Take Channel 5 in the United Kingdom as an illustration. At the governance level, Channel 5 is the result of 1990s liberalisation, constrained within a progressively weakening public service framework. At the corporate level Channel 5’s £450 million sale to Viacom in 2014 shifted control to a US-based, top-tier global media firm, from national capital, Richard Desmond’s Northern & Shell, which owns four UK newspapers including the Daily Express and Daily Star, the Irish Daily Star (jointly owned with the Irish Independent Group), celebrity/consumer magazines including OK magazine, and television services, amongst other holdings. The drive for profitability that is integral to this capitalist media model has more complex articulation in the particularities of Desmond’s management, mixing cost-cutting with cross-promotion, chasing a commercially successful, celebrity-laden entertainment formula and enthusiastically integrating ad-financed shows and product placement into Channel 5’s suite of channels before their sale to Viacom (itself heavily involved in integrating brands into its own and others’ content through subsidiaries such as Viacom Velocity). But the other side of Desmond’s corporate neoliberalism is the advancement of a small state, anti-welfare, and anti-immigration agenda, sustained in the Express and Star, and introduced into Desmond-owned Channel 5 through such poverty porn productions as Benefits Britain, and Gypsies on Benefits and Proud. One schools trainer, Rhiannon Colvin of MyBnk, noted of the children she teaches that ‘when you ask them what the government spends its money on you’d think that the first thing they would say is schools or hospitals but they say people who are not working. Those media messages filter down.’5 Former Star journalist Richard Peppiat6 dramatically revealed how the paper’s managers routinely enforced a narrow, derogatory framing of Muslims, while its reactionary stance on issues including race, immigration, sexualities, and feminism have drawn widespread criticism. The problems of media ownership and control that troubled early twentieth-century liberalism are all present, and will not be tackled simply by swapping corporate owners.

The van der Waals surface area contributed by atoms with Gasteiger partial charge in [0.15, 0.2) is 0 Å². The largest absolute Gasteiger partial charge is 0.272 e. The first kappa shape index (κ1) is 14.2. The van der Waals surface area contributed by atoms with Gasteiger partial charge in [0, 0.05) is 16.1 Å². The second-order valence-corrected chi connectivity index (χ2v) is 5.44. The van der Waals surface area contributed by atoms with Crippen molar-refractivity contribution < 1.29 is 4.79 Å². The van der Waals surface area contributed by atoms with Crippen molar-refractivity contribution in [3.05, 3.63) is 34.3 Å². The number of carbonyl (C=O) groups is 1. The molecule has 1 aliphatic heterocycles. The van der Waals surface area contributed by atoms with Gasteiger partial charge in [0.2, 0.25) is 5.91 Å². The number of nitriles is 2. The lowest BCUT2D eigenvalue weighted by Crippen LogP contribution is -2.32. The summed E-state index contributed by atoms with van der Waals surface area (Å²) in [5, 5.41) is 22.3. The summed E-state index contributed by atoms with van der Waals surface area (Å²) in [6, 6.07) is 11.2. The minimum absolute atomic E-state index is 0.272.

More broadly, there are complex patterns of corporate convergence and de-convergence, yet concentration of media ownership remains a persistent feature and pervasive critical issue. In the United Kingdom, three companies hold 71 per cent share of the national newspaper market, while just five companies command 80 per cent share of the combined print and digital audience.7 Google, now the world’s largest media company by revenue, accounted for 49 per cent of Internet advertising revenue worldwide in December 2012.8 Google was expected to have 55 per cent of global search advertising spending in 2015.9 Apple’s iTunes, YouTube’s videos, and Facebook’s social networking traffic dominate their respective markets in the United States, United Kingdom, and elsewhere. Networked communications have transformed the capacity for messages to be created and exchanged, yet problems of scarcity and control remain evident. It would be wrong to conclude that the massively increased availability of digital content itself diminishes concern about the sources and supply of news, controls over access to films or sports, or the multiplatform share and reach of large media companies.
Beginning in the late twentieth century, James Curran,10 Edwin Baker,11 and others advanced the case for a plural media system, with a public service media core and various surrounding sectors: commercial, civic, social market, and professional. This blended liberal concerns about the need for protection against statist power, with radical democratic attention to corporate power. It sought to incorporate the many communication jobs required of a media system: self-constitution as well as sharing, antagonism as well as consensus building. It combined a multidimensional assessment of state and market with an appreciation that the different purposes required in turn a mix of forms of organisation and finance, generating different communication spaces and styles. Such normative models were constructed to address problems in Anglo-American media systems, and while their authors would reject universalising them, these systems also need to be revised and refreshed beyond their mass media presumptions in order to assist reformers in communications environments today, as I argue in Critical Political Economy of the Media.12